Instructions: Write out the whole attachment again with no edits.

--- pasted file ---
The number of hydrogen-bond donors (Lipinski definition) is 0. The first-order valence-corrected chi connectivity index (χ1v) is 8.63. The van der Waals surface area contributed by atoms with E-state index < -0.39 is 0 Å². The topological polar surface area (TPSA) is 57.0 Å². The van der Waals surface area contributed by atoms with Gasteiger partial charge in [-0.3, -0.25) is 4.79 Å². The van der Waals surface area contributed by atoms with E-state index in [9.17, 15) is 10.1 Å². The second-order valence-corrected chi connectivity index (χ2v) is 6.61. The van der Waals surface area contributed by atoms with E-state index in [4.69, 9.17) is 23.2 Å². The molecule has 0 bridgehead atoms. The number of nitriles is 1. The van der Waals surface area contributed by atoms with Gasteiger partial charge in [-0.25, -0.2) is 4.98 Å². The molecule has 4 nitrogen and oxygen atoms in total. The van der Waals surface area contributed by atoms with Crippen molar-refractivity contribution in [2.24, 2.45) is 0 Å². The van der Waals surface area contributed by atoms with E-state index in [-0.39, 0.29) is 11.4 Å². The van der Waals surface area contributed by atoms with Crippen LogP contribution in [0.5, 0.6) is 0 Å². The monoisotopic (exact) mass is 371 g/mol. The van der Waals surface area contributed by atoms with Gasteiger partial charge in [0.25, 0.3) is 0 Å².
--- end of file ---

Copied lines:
The number of hydrogen-bond donors (Lipinski definition) is 0. The first-order valence-corrected chi connectivity index (χ1v) is 8.63. The van der Waals surface area contributed by atoms with E-state index < -0.39 is 0 Å². The topological polar surface area (TPSA) is 57.0 Å². The van der Waals surface area contributed by atoms with Gasteiger partial charge in [-0.3, -0.25) is 4.79 Å². The van der Waals surface area contributed by atoms with E-state index in [9.17, 15) is 10.1 Å². The second-order valence-corrected chi connectivity index (χ2v) is 6.61. The van der Waals surface area contributed by atoms with E-state index in [4.69, 9.17) is 23.2 Å². The molecule has 0 bridgehead atoms. The number of nitriles is 1. The van der Waals surface area contributed by atoms with Gasteiger partial charge in [-0.25, -0.2) is 4.98 Å². The molecule has 4 nitrogen and oxygen atoms in total. The van der Waals surface area contributed by atoms with Crippen molar-refractivity contribution in [2.24, 2.45) is 0 Å². The van der Waals surface area contributed by atoms with E-state index in [-0.39, 0.29) is 11.4 Å². The van der Waals surface area contributed by atoms with Crippen LogP contribution in [0.5, 0.6) is 0 Å². The monoisotopic (exact) mass is 371 g/mol. The van der Waals surface area contributed by atoms with Gasteiger partial charge in [0.25, 0.3) is 0 Å².